Shape of the Moon (Netherlands) A tale of three generations of a Christian family who live on the outskirts of Jakarta. Short Cuts IV More PIFF-approved shorts from all over the world.

Somersault (Australia) A 16-year-old girl (Abbie Cornish) hits on her mom's boyfriend, gets caught, and runs away to a mountain town. Drama ensues.

* Tell Them Who You Are (US) Haskell Wexler is a legendary cinematographer with a reputation for genius, leftist political involvement, and one hell of an ego. This documentary, by his son Mark Wexler, follows him through his cantankerous day-to-day life and interviews old friends and co-workers like Sidney Poitier, Ron Howard and George Lucas. Wexler's career is fascinating, but his strained relationship with his son fills the film with laughs and sympathy, as he often turns the camera on his son and berates him for poor lighting choices. This is a must for Wexler fans, but will be enjoyed by all. (Ryan Dirks)

Tropic of Cancer (Mexico) A documentary about poor families in central Mexico, who must rely on primitive hunting--checking traps in the desert for small animals--in order to survive.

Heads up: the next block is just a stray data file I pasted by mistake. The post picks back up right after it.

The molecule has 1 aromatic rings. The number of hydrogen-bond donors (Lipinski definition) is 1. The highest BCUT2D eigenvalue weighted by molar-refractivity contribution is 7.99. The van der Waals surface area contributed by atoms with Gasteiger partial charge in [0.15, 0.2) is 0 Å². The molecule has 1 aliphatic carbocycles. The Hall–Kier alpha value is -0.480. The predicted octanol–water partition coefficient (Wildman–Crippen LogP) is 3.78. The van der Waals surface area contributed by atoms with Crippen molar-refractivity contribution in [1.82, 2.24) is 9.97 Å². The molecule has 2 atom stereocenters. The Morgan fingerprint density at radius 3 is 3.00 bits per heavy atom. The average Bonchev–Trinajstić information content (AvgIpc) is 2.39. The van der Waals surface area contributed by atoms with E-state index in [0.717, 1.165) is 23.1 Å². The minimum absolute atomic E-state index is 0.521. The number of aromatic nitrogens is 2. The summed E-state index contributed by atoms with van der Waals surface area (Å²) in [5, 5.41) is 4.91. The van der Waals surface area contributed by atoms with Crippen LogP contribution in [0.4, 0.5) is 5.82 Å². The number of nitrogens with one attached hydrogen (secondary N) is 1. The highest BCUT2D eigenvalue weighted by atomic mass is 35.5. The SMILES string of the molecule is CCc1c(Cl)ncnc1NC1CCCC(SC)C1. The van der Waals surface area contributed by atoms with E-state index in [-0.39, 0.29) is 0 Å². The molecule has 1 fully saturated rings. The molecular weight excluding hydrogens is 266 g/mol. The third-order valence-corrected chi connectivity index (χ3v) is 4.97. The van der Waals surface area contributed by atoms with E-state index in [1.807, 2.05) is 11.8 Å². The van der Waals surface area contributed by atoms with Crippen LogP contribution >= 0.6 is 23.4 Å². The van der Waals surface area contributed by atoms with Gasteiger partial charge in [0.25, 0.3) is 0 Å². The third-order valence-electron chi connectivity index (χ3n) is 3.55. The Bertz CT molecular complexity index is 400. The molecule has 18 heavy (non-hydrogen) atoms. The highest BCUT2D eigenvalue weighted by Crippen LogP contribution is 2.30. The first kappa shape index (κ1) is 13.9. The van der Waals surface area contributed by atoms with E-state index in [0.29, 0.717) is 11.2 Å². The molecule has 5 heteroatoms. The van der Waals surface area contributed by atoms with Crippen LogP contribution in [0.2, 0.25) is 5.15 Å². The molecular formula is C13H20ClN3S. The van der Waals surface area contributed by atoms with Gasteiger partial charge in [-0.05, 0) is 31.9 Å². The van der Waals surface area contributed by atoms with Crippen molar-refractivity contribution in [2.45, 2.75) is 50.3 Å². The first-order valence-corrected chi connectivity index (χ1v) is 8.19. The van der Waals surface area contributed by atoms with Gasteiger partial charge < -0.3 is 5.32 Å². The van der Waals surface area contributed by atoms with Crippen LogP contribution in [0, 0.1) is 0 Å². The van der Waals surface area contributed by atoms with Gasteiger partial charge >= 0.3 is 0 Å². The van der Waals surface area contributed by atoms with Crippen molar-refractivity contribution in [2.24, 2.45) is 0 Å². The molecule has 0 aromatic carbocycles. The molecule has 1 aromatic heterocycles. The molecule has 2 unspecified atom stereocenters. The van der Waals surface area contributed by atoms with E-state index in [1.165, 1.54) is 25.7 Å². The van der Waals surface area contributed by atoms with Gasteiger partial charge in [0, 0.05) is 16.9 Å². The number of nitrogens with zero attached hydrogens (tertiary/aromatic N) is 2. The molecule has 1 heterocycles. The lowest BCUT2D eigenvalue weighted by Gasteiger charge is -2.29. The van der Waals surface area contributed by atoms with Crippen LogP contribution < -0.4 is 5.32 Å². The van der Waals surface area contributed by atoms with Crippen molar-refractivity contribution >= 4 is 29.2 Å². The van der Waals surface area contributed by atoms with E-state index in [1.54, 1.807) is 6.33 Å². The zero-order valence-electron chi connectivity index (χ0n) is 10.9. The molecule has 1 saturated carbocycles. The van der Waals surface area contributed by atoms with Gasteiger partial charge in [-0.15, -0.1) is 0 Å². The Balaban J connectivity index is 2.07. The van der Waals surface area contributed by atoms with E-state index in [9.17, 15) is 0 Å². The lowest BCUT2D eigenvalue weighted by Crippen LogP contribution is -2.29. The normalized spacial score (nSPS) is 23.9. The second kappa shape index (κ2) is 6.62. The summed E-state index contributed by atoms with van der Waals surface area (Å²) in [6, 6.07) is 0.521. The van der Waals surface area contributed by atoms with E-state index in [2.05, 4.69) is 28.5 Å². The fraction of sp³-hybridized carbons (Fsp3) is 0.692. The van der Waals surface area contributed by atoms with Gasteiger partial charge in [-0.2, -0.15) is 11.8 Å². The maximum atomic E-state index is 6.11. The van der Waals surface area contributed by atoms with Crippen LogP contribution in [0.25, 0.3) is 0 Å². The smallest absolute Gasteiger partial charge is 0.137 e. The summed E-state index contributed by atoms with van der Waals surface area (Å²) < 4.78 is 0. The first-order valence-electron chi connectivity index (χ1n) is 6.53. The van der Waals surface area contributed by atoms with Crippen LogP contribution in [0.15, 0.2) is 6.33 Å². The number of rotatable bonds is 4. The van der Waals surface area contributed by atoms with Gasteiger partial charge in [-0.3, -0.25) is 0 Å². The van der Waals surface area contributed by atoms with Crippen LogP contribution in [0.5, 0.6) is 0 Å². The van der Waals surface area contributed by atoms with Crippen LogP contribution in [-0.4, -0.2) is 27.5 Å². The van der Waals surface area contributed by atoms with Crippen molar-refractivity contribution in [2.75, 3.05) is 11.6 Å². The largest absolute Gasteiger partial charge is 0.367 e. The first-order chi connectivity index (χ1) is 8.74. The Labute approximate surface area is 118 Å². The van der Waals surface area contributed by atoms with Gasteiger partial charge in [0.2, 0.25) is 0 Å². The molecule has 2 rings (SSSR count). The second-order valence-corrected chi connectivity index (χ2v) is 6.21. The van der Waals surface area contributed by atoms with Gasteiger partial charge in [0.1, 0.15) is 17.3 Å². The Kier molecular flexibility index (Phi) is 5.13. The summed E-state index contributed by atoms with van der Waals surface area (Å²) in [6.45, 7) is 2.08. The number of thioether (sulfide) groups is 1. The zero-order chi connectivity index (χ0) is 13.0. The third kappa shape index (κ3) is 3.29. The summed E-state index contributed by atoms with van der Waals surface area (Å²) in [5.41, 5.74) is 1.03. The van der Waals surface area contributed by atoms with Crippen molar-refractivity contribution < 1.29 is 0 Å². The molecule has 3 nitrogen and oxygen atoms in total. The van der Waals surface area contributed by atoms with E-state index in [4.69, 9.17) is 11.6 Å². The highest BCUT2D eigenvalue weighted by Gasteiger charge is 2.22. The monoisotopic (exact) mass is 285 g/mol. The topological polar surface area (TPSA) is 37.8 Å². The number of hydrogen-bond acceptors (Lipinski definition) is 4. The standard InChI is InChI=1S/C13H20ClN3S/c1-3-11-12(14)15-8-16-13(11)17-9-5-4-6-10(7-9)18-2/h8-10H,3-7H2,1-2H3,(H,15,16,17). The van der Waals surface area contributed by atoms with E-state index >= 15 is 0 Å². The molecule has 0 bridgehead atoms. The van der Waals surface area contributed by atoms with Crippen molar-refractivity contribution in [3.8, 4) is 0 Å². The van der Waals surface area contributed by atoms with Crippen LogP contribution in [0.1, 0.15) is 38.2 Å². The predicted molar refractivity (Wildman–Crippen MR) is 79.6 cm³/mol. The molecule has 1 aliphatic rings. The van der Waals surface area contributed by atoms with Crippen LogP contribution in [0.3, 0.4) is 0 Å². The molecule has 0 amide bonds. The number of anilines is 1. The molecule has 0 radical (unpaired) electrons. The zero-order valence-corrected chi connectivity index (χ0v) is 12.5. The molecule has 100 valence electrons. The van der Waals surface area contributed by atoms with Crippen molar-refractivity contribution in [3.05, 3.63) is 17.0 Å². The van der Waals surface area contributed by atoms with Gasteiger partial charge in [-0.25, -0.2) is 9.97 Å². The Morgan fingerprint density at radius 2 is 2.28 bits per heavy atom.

* Travelers and Magicians This charming, philosophical film takes place in Bhutan, a Buddhist kingdom in Middle of Nowhere, Asia. Dondup (Tsewang Dandup) is a young man who's just been given an important position in his village, but consumed by the pop cultural influences that filter down to him, he dismisses it in exchange for an opportunity to go to the U.S. He doesn't get very far before a monk (Sonam Kinga) and several other ad hoc travel companions capture his interest, particularly the monk, with his story of another young man's parallel adventure and subsequent folly. A pleasant clash of modern attitude and traditional wisdom, Travelers and Magicians is a subtly engaging film with a quiet, simple message, leaving just enough give in its construction for the viewer to conclude their own version of the point. (Marjorie Skinner)